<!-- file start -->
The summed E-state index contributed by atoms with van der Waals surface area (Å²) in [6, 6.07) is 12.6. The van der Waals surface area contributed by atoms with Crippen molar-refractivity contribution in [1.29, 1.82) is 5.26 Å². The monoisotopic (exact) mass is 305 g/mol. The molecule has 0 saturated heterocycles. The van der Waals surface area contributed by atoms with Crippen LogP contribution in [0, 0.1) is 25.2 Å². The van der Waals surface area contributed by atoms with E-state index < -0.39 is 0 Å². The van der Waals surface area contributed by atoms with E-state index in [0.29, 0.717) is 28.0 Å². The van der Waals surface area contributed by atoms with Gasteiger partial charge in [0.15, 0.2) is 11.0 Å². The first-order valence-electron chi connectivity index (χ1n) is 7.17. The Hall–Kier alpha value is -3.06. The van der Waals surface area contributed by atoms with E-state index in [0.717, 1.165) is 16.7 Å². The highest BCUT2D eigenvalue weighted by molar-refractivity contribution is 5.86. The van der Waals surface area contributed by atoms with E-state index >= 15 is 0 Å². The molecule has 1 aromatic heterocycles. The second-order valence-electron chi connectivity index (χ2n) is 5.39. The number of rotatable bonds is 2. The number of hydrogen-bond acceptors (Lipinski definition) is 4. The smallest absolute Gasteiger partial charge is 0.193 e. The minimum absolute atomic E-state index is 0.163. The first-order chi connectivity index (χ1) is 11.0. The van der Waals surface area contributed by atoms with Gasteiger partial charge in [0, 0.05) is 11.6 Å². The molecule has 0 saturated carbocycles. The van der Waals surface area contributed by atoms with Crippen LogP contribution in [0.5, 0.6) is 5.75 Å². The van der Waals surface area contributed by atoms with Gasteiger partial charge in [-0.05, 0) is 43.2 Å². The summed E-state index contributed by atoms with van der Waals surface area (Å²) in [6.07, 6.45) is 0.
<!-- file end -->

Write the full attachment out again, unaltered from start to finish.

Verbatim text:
The summed E-state index contributed by atoms with van der Waals surface area (Å²) in [6, 6.07) is 12.6. The van der Waals surface area contributed by atoms with Crippen molar-refractivity contribution in [1.29, 1.82) is 5.26 Å². The monoisotopic (exact) mass is 305 g/mol. The molecule has 0 saturated heterocycles. The van der Waals surface area contributed by atoms with Crippen LogP contribution in [0, 0.1) is 25.2 Å². The van der Waals surface area contributed by atoms with E-state index < -0.39 is 0 Å². The van der Waals surface area contributed by atoms with E-state index in [0.29, 0.717) is 28.0 Å². The van der Waals surface area contributed by atoms with Gasteiger partial charge in [0.15, 0.2) is 11.0 Å². The first-order valence-electron chi connectivity index (χ1n) is 7.17. The Hall–Kier alpha value is -3.06. The van der Waals surface area contributed by atoms with E-state index in [0.717, 1.165) is 16.7 Å². The highest BCUT2D eigenvalue weighted by molar-refractivity contribution is 5.86. The van der Waals surface area contributed by atoms with E-state index >= 15 is 0 Å². The molecule has 1 aromatic heterocycles. The second-order valence-electron chi connectivity index (χ2n) is 5.39. The number of rotatable bonds is 2. The number of hydrogen-bond acceptors (Lipinski definition) is 4. The smallest absolute Gasteiger partial charge is 0.193 e. The minimum absolute atomic E-state index is 0.163. The first-order chi connectivity index (χ1) is 11.0. The van der Waals surface area contributed by atoms with Gasteiger partial charge in [0, 0.05) is 11.6 Å². The molecule has 0 saturated carbocycles. The van der Waals surface area contributed by atoms with Crippen LogP contribution in [0.5, 0.6) is 5.75 Å². The van der Waals surface area contributed by atoms with Gasteiger partial charge in [-0.05, 0) is 43.2 Å². The summed E-state index contributed by atoms with van der Waals surface area (Å²) in [6.07, 6.45) is 0.